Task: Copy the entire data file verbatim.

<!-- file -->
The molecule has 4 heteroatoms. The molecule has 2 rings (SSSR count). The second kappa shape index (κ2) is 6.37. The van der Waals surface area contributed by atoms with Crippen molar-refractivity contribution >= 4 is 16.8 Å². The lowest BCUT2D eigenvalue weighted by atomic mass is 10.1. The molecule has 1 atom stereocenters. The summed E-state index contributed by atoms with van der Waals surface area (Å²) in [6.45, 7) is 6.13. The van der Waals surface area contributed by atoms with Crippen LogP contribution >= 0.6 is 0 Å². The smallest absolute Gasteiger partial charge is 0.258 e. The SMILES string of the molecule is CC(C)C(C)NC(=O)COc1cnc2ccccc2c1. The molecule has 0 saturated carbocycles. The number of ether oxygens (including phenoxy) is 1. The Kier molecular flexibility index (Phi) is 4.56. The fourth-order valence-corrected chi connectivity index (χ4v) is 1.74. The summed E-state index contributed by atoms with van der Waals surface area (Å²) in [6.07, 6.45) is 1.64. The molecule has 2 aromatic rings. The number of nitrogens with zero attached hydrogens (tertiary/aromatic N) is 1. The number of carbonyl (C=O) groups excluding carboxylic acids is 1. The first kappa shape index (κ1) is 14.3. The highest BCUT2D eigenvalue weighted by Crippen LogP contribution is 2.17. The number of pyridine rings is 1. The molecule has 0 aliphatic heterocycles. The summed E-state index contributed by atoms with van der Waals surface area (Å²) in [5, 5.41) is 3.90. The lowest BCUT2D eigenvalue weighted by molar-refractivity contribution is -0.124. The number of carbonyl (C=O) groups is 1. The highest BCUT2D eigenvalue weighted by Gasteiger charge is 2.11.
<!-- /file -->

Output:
The molecule has 4 heteroatoms. The molecule has 2 rings (SSSR count). The second kappa shape index (κ2) is 6.37. The van der Waals surface area contributed by atoms with Crippen molar-refractivity contribution >= 4 is 16.8 Å². The lowest BCUT2D eigenvalue weighted by atomic mass is 10.1. The molecule has 1 atom stereocenters. The summed E-state index contributed by atoms with van der Waals surface area (Å²) in [6.45, 7) is 6.13. The van der Waals surface area contributed by atoms with Crippen LogP contribution >= 0.6 is 0 Å². The smallest absolute Gasteiger partial charge is 0.258 e. The SMILES string of the molecule is CC(C)C(C)NC(=O)COc1cnc2ccccc2c1. The molecule has 0 saturated carbocycles. The number of ether oxygens (including phenoxy) is 1. The Kier molecular flexibility index (Phi) is 4.56. The fourth-order valence-corrected chi connectivity index (χ4v) is 1.74. The summed E-state index contributed by atoms with van der Waals surface area (Å²) in [6.07, 6.45) is 1.64. The molecule has 2 aromatic rings. The number of nitrogens with zero attached hydrogens (tertiary/aromatic N) is 1. The number of carbonyl (C=O) groups excluding carboxylic acids is 1. The first kappa shape index (κ1) is 14.3. The highest BCUT2D eigenvalue weighted by Crippen LogP contribution is 2.17. The number of pyridine rings is 1. The molecule has 0 aliphatic heterocycles. The summed E-state index contributed by atoms with van der Waals surface area (Å²) in [5, 5.41) is 3.90. The lowest BCUT2D eigenvalue weighted by molar-refractivity contribution is -0.124. The number of carbonyl (C=O) groups is 1. The highest BCUT2D eigenvalue weighted by Gasteiger charge is 2.11.